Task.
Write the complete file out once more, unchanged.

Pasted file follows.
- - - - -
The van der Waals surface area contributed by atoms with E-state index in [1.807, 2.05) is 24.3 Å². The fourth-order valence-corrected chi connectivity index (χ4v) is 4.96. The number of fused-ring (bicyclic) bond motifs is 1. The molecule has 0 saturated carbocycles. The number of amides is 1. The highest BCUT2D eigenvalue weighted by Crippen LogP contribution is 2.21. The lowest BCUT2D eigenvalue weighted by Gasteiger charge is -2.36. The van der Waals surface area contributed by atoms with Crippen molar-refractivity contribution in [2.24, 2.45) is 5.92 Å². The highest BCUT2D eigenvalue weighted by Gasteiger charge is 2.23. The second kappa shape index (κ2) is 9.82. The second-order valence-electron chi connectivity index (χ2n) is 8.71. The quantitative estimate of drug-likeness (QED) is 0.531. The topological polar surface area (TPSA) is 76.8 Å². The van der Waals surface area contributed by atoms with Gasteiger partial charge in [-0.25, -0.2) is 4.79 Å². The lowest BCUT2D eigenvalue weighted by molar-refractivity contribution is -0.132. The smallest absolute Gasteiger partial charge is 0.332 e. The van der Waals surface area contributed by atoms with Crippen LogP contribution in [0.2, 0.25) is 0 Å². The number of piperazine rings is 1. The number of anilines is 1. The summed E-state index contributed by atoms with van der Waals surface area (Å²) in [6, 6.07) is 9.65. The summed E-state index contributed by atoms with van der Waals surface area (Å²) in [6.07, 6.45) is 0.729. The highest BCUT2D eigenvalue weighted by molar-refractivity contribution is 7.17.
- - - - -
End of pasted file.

The van der Waals surface area contributed by atoms with E-state index in [1.807, 2.05) is 24.3 Å². The fourth-order valence-corrected chi connectivity index (χ4v) is 4.96. The number of fused-ring (bicyclic) bond motifs is 1. The molecule has 0 saturated carbocycles. The number of amides is 1. The highest BCUT2D eigenvalue weighted by Crippen LogP contribution is 2.21. The lowest BCUT2D eigenvalue weighted by Gasteiger charge is -2.36. The van der Waals surface area contributed by atoms with Crippen molar-refractivity contribution in [2.24, 2.45) is 5.92 Å². The highest BCUT2D eigenvalue weighted by Gasteiger charge is 2.23. The second kappa shape index (κ2) is 9.82. The second-order valence-electron chi connectivity index (χ2n) is 8.71. The quantitative estimate of drug-likeness (QED) is 0.531. The topological polar surface area (TPSA) is 76.8 Å². The van der Waals surface area contributed by atoms with Gasteiger partial charge in [-0.25, -0.2) is 4.79 Å². The lowest BCUT2D eigenvalue weighted by molar-refractivity contribution is -0.132. The smallest absolute Gasteiger partial charge is 0.332 e. The van der Waals surface area contributed by atoms with Crippen LogP contribution in [0.2, 0.25) is 0 Å². The number of piperazine rings is 1. The number of anilines is 1. The summed E-state index contributed by atoms with van der Waals surface area (Å²) in [6, 6.07) is 9.65. The summed E-state index contributed by atoms with van der Waals surface area (Å²) in [6.07, 6.45) is 0.729. The highest BCUT2D eigenvalue weighted by molar-refractivity contribution is 7.17.